Although efforts have been made to make the information accurate and useful, the
FDEP/FGS assumes no responsibility for errors in the information and does not guarantee
that the data are free from errors or inaccuracies. Similarly FDEP/FGS assumes no
responsibility for the consequences of inappropriate uses or interpretations of the data. As
such, these digital data are distributed on "as is" basis and the user assumes all risk as to
their quality, the results obtained from their use, and the performance of the data.
FDEP/FGS bears no responsibility to inform users of any subsequent changes made to
this data. Anyone using this data is advised that precision implied by the data may far
exceed actual precision. Comments on this data are invited and FDEP/FGS would
appreciate that documented errors be brought to staff attention. The development of these
data sets represents a major investment of staff time and effort. As a professional
responsibility, we expect that the FDEP/FGS will receive proper credit when these data
sets are utilized. Further, since part of this data was developed and collected with U.S.
Government or State of Florida funding, no proprietary rights may be attached to it in
whole or in part, nor may it be sold to the U.S. Government or the Florida State
Government as part of any procurement of products or services.


2000 FAS Potentiometric Surface
I 210 (ft rnsl

-130 (ft rnsl

Step 3

Best professional geological judgment and expert
hydrogeologic knowledge xw'as utilized to refine the
protection area boundaries. Areas delineated in Step 1,
where the FAS is overlain by confining unit sediments
greater than 150 feet thick, were excluded. Conversely,
isolated areas with overburden sediments greater than 100
feet thick were included into the delineated springs protection
area. Additionally, the 2000 FAS potentiometric surface map
was used to identify major ground-water divides, which then
allowed for refinements in the protection area boundaries.


^ ^
.



v ^-


^ I~

\"^


)$~


Springs
Outlier 3rd Magnitude Springs
= Spring Protection Areas


Step 4

To account for the dynamic nature of springshed boundaries,
lateral uncertainty was addressed utilizing a geographical
buffer created by expanding the protection area to the nearest
township. Moreover, this geopolitical boundary is readily
referenced in rules or policies that may stem from this map.

The springs located outside of the delineated protection area
are third magnitude or less [i.e., discharging less than 10
cubic feet per second (cfs)]. Based on recharge rates in
Florida (Aucott, 1988), it was estimated that an average of 10
inches of recharge occurs annually in the springs recharge
area. Thus, approximately 15 square miles of springshed
would be required to produce a spring discharge of 10 cfs
(Todd, 1980). A radius of 2.2 miles extending from the
spring provides 15 square miles of springshed. Thus,
protection areas for the outlying springs consist of circles
(encompassing a minimum of 15 square miles) with a radius
of 2.2 miles.


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Version: February 9, 2005


Mp


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PINELLAS




































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Full Text

PAGE 1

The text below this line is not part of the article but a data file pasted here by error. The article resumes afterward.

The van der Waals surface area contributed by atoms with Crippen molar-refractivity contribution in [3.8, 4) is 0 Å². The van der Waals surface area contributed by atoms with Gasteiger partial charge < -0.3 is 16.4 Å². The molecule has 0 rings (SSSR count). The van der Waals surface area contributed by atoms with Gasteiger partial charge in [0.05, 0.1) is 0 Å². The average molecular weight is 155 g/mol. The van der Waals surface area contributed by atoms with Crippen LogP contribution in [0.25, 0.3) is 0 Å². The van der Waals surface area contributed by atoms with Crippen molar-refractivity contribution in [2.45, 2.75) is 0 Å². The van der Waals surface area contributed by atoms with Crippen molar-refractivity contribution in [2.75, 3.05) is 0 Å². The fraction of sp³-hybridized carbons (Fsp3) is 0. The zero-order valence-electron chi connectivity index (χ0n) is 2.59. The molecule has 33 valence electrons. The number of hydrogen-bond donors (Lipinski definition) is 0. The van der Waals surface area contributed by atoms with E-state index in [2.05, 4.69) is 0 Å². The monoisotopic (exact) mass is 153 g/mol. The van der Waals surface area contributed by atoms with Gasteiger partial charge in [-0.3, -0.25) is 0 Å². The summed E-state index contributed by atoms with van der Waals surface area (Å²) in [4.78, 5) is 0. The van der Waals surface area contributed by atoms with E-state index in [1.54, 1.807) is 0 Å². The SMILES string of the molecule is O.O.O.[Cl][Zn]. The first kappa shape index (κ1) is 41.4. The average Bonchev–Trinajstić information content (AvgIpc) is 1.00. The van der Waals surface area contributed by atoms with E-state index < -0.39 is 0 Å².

POLK DADE COLLIER LAKE LEVY MARION OSCEOLA BAY PALM BEACH HENDRY TAYLOR LEON LEE DIXIE VOLUSIA CLAY ORANGE BROWARD PASCO WALTON JACKSON GULF ALACHUA LIBERTY HIGHLANDS GLADES BAKER BREVARD OKALOOSA SANTA ROSA CITRUS NASSAU MADISON HARDEE MANATEE COLUMBIA DE SOTO DUVAL MONROE SUMTER HILLSBOROUGH ESCAMBIA WAKULLA SUWANNEE ST. LUCIE PUTNAM CALHOUN HOLMES ST. JOHNS OKEECHOBEE GADSDEN SARASOTA JEFFERSON FLAGLER HAMILTON LAFAYETTE WASHINGTON FRANKLIN CHARLOTTE HERNANDO UNION MARTIN INDIAN RIVER GILCHRIST SEMINOLE BRADFORD PINELLAS 100 0 100 50 Miles Florida Springs Protection Areas 100 0 100 50 Kilometers Greenhalgh, T. H., P.G. #1277 and Baker, A. E., February 9, 2005 Springsheds and Springs Overburden on Limestone Township Buffer OPEN FILE MAP SERIES NO. 95 FLORIDA GEOLOGICAL SURVEY DEPARTMENT OF ENVIRONMENTAL PROTECTION FGS Springs Springs Outlier 3rd Magnitude Springs Spring Protection Areas Professional Interpretation FGS Springs Overburden < 100 ft FGS Springs Springsheds Colleen M. Castille Secretary Walter Schmidt State Geologist and Chief Springs Outlier 3rd Magnitude Springs Spring Protection Areas Step 1 Step 2 Step 3 Step 4 Version: February 9, 2005 2000 FAS Potentiometric Surface 210 ft msl 130 ft msl Qualification This geologic data was developed by the Florida Department of Environmental Protection FDEP Florida Geological Survey FGS to carry out agency responsibilities related to management, protection, and development of Florida's natural reso urces. Although efforts have been made to make the information accurate and useful, the FDEP/FGS assumes no responsibility for errors in the information and does not guarantee that the data are free from errors or inaccuracies. Similarly FDEP/FGS assumes n o responsibility for the consequences of inappropriate uses or interpretations of the data. As such, these digital data are distributed on "as is" basis and the user assumes all risk as to their quality, the results obtained from their use, and the perform ance of the data. FDEP/FGS bears no responsibility to inform users of any subsequent changes made to this data. Anyone using this data is advised that precision implied by the data may far exceed actual precision. Comments on this data are invited and FDE P/FGS would appreciate that documented errors be brought to staff attention. The development of these data sets represents a major investment of staff time and effort. As a professional responsibility, we expect that the FDEP/FGS will receive proper credit when these data sets are utilized . Further, since part of this data was developed and collected with U.S. Government or State of Florida funding, no proprietary rights may be attached to it in whole or in part, nor may it be sold to the U.S. Government o r the Florida State Government as part of any procurement of products or services. Introduction The Florida Springs Protection Areas map was created by the Florida Geological Survey FGS at the request of the Florida Department of Community Affairs. The purpose of the map is to identify areas that contribute flow to Florida springs an d to provide a published resource for land use decision makers as they work to protect and restore both the quantity and quality of water discharging from Florida )Tj ET/Times-New-Roman 1 TfBT 11.96 0 0 11.98 396.07 1347.66 Tm (s springs. A springshed is defined as those areas of surface water and ground water basi ns that contribute to the discharge of the spring . Copeland, 2003. To delineate a springshed or a spring protection area one must have an understanding of the hydrogeology of the study area , potentiometric surface maps , knowledge of internally drained a reas and conduit connections. Consideration should be given to aquifer recharge , aquifer vulnerability and the uncertainty in the data. Expert knowledge should be used to refine the delineated protection area boundaries w h ere appropriate. C urrent and f uture research will improve our understanding of springsheds/protection areas and their boundaries; as a result the Florida Springs Protection Areas map will be periodically updated. T his map was created by compiling available springshed maps from the Wat er Management Districts, the US Geological Survey and the Florida Department of Environmental Protection. Utilizing geographic information system software or GIS, these springsheds were projected onto a map of the State of Florida. To delineate springshe ds for the remaining springs, additional geologic data layers were utilized , I nclud ing FGS spring locations, the thickness of overburden on the Floridan Aquifer System FAS and the thickness of Intermediate Confining Unit sediments. Realizing that spr ingshed boundaries are dynamic due to changes in climate seasonal and long term and pumpage, a township buffer is applied to address lateral uncertainty. For the non outlier springs. After ap plying the township buffer, best professional geologic judgme nt and expert hydrogeologic knowledge were used to further refine the delineated spring protection area s . Specifically, areas were excluded where the FAS is overlain by very thick confining. Utilizing the 2000 FAS potentiometric surface map, regional gro und water divides were used to refine some of the springs protection area boundaries. In the springs protection area, the sole source of drinking wa ter and the source of spring discharge is groundwater. Whether pumped from a well or flowing from a spr ing vent, it is the same water . Numerous contaminants including bacteria, metals, nut rients and pesticides are detected in spring waters . These contaminants and po tentially others may be found in ground water within the protection area. Utilizing this m ap, citizens and the government can better p rotect the natural treasures we call springs as well as their drinking water . A step by step outline of the process used to create this map is shown in the insets. References Aucott, W.R., 1988, Areal Variation in Recharge to and Discharge from the Floridan Aquifer System in Florida: U.S. Geological Survey Water Resource Investigations Report 88 4057, 1 map. Cichon, J.R., Wood, H.A.R., Baker, A.E., and Arthur, J. D . , 2004, Application of Geologic Mapping and Geographic Information Systems to Delineate Sensitive Karst Areas for Land Use Decisions, American Geological Institute website, http://www.agiweb.org/environment/publications/mapping/graphics/florida.pdf , 2004. Copeland, R., 2003, Florida Spring Classification System and Spring Glossary: Florida Geological Survey Special Publication No. 52 , p. 14 Todd, D.K. 1980. Groundw ater Hydrology . John Wiley & Sons, New York, 535 pp. Best professional geological judgment and expert hydrogeologic knowledge was utilized to refine the protection area boundaries. Areas delineated in Step 1, where the FAS is overlain by confining unit sediments greater than 150 feet thick, were excluded. Conversely, isolated areas with overburden sediments greater than 100 feet thick were included into the delineated springs protection area. Additionally, the 2000 FAS potentiometric surface map was used to identify major ground water divides, which then allowed for refinements in the protection area boundaries. To account for the dynamic nature of springshed boundaries, lateral uncertainty was addressed utilizing a geographical buffer created by expanding the protection area to the nearest township. Moreover, this geopolitical boundary is readily referenced in r ules or policies that may stem from this map. The springs located outside of the delineated protection area are third magnitude or less [i.e., discharging less than 10 cubic feet per second cfs]. Based on recharge rates in Florida Aucott, 1988, it wa s estimated that an average of 10 inches of recharge occurs annually in the springs recharge area. Thus, approximately 15 square miles of springshed would be required to produce a spring discharge of 10 cfs Todd, 1980. A radius of 2.2 miles extending f rom the spring provides 15 square miles of springshed. Thus, protection areas for the outlying springs consist of circles encompassing a minimum of 15 square miles with a radius of 2.2 miles. The initial extent from Step 1 was then expanded to include areas of high potential recharge to the FAS, which is based on FAS overburden that is less than 100 feet thick. This thickness was previously used to create the NW Florida Sensitive Karst Areas M ap Cichon et al. , 2004 and is considered a conservative estimate of thickness required to minimize significant adverse water quality impacts to the FAS. This overburden may or may not be confining the FAS. All available springsheds and all known spring locations were combined .